Six EU member states have sent a letter to the bloc’s executive warning against halting deportations of rejected Afghan asylum seekers despite major advances of Taliban militants in their country.
The Taliban, fighting to reimpose strict Islamic law after their 2001 ouster, have made sweeping gains in their campaign to defeat the government as US-led foreign forces pull out.
“Stopping returns sends the wrong signal and is likely to motivate even more Afghan citizens to leave their home for the EU,” Austria, Denmark, Belgium, the Netherlands, Greece and Germany said in the letter dated Aug. 5 and seen by Reuters.
“This is why we urge you and your teams at the Commission to intensify talks with the Afghan government on how returns to Afghanistan can and will continue in the coming months.”
Many EU member states are nervous that developments in Afghanistan could trigger a replay of Europe’s 2015/16 migration crisis when the chaotic arrival of more than a million people from the Middle East stretched security and welfare systems and fueled political support for far-right groups.
The European Commission said it had received the letter from the six countries and would reply when ready.
Asked if the European Commission considers Afghanistan a safe country to which asylum seekers can be returned, a spokesman for the EU executive said it is up to member states to make that judgement.
“At an EU level there isn’t a list of countries considered safe relating to asylum applications or for returns. It’s up to each member state to assess ... the country of origin and the situation of the person concerned,” he said.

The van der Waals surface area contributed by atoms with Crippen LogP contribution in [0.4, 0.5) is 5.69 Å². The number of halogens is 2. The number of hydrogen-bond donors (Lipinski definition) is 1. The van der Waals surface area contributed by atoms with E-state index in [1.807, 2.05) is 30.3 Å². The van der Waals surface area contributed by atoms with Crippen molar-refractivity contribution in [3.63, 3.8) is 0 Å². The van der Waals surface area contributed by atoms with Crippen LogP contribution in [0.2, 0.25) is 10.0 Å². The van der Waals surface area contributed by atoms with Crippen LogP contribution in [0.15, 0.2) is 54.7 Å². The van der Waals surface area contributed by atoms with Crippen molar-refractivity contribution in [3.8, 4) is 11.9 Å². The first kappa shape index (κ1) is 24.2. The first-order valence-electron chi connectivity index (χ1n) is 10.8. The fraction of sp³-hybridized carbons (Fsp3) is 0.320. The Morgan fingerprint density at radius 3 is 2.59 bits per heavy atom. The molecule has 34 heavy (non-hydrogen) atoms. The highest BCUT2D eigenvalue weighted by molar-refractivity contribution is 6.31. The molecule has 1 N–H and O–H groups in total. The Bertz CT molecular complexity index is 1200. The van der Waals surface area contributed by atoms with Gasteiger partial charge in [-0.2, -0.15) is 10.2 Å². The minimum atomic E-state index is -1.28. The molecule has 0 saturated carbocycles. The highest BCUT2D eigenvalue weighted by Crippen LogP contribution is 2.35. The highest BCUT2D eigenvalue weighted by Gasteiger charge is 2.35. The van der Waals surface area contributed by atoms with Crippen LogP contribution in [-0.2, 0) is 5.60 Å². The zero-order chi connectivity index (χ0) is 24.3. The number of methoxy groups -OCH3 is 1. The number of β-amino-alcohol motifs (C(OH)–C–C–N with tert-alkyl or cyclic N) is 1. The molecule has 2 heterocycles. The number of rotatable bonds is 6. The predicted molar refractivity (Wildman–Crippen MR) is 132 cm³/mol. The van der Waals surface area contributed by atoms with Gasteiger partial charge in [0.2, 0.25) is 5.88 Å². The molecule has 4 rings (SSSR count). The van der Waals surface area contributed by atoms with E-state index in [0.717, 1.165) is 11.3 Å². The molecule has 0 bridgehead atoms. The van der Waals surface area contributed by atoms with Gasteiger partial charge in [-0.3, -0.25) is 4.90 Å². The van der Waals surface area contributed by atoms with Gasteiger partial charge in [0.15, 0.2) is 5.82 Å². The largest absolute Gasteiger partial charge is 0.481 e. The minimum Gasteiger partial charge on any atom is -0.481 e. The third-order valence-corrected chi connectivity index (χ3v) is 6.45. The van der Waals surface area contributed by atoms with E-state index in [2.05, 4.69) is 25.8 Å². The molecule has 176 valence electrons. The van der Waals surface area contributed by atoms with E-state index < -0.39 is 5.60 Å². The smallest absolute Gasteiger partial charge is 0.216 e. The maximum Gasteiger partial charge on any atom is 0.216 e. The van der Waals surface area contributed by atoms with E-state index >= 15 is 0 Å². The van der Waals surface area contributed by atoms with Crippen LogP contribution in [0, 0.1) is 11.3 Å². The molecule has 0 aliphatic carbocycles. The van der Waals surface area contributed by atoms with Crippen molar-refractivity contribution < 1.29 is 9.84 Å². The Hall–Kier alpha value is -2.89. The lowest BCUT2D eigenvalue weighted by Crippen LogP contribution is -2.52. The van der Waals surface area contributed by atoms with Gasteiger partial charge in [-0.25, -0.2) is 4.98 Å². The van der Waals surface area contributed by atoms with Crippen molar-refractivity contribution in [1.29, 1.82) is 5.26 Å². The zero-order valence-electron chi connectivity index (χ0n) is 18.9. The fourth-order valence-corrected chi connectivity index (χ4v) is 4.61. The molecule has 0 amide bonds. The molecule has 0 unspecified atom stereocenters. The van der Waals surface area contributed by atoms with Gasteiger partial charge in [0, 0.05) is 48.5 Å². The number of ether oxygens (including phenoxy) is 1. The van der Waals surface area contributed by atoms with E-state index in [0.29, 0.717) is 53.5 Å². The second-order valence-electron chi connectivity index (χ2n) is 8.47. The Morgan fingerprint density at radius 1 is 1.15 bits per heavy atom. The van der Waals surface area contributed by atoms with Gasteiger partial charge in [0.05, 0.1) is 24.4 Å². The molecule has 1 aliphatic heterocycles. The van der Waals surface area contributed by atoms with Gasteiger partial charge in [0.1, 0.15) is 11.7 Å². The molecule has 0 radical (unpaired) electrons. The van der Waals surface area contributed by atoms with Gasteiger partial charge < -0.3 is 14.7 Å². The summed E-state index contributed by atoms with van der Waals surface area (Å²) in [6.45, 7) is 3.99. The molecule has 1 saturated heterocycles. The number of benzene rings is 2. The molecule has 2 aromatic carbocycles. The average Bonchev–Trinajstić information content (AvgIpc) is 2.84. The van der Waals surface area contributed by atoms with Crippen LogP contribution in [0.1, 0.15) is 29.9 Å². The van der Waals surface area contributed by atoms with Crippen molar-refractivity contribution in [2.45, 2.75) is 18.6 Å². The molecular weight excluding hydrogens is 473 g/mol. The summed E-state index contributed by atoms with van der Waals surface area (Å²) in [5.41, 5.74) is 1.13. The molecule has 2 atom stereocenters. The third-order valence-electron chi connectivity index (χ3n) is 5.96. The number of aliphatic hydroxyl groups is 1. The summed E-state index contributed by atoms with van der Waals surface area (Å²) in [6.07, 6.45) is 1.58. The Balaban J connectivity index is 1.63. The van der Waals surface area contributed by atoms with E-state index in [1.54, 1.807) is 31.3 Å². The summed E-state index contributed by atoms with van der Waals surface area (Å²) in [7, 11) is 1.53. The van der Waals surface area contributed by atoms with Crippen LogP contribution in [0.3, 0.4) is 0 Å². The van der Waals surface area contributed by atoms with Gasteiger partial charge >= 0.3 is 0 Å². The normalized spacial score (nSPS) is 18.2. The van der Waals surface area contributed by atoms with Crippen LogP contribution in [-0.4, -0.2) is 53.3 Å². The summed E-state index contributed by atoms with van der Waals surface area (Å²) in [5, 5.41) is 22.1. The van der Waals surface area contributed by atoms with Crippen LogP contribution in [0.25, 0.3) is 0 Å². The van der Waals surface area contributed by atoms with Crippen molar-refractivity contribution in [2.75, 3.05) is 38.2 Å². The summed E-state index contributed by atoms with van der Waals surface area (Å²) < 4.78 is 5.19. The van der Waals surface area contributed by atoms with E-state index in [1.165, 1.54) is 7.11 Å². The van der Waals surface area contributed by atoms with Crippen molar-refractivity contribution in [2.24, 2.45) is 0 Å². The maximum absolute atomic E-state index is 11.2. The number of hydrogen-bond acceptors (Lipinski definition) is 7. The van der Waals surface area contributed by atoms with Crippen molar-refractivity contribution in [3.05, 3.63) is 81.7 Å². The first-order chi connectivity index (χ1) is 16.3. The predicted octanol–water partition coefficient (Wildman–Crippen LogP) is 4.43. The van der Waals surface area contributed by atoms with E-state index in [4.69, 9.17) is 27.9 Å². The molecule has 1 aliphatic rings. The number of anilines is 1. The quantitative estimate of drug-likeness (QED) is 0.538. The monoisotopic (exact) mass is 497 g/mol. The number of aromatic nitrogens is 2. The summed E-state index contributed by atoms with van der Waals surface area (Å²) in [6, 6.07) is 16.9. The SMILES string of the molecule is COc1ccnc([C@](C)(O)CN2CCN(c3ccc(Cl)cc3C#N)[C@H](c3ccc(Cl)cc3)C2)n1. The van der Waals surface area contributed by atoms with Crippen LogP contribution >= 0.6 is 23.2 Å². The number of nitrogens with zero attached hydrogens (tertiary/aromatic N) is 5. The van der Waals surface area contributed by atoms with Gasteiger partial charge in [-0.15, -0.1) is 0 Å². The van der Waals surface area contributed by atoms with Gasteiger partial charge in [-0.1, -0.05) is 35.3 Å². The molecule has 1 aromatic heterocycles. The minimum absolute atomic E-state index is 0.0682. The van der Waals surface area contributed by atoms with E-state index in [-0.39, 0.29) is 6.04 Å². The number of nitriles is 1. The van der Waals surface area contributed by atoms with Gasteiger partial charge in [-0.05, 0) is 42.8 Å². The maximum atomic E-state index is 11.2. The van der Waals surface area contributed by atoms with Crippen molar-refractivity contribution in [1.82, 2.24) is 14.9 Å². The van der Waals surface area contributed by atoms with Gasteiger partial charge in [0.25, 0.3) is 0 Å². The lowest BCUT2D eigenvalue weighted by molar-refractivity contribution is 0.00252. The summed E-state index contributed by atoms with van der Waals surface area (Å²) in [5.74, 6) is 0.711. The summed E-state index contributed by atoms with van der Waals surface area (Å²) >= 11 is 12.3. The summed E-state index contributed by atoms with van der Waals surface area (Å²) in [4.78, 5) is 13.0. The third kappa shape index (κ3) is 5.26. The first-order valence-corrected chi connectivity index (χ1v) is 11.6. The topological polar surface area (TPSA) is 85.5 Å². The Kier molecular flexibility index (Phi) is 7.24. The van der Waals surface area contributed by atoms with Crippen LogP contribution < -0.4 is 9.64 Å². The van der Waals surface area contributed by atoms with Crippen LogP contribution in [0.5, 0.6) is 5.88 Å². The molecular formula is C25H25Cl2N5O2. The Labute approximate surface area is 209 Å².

The issue is expected to come up at a crisis meeting of EU domestic affairs ministers on Aug. 18, which was arranged mainly to discuss a surge of illegal border crossings from Belarus to EU member state Lithuania. Poland and Latvia have also seen an increased flow of migrants from Belarus.
Since 2015, around 570,000 Afghans have requested asylum in the EU, the letter from the six EU countries noted, 44,000 in 2020 alone, making Afghanistan the second most important country of origin last year.
“We fully recognize the sensitive situation in Afghanistan in light of the foreseen withdrawal of international troops,” the countries said, adding that an estimated 4.6 million Afghans were already displaced, many of them in the region.
The six countries urged the bloc to look into providing the best support for refugees by increasing cooperation with Afghanistan, Pakistan and Iran.
Belgium’s state secretary for asylum and migration, Sammy Mahdi, defended the initiative against criticism.
“That regions of a country are not safe does not mean that each national of that country automatically is entitled to protection,” he said on Twitter.
A spokeswoman for the Netherlands’ Safety and Justice Ministry said that if individuals had the right to asylum they can get it but there should be no catch-all label for one country.
“The situation is very worrying, it’s always under review,” said spokeswoman Charlotte Hees.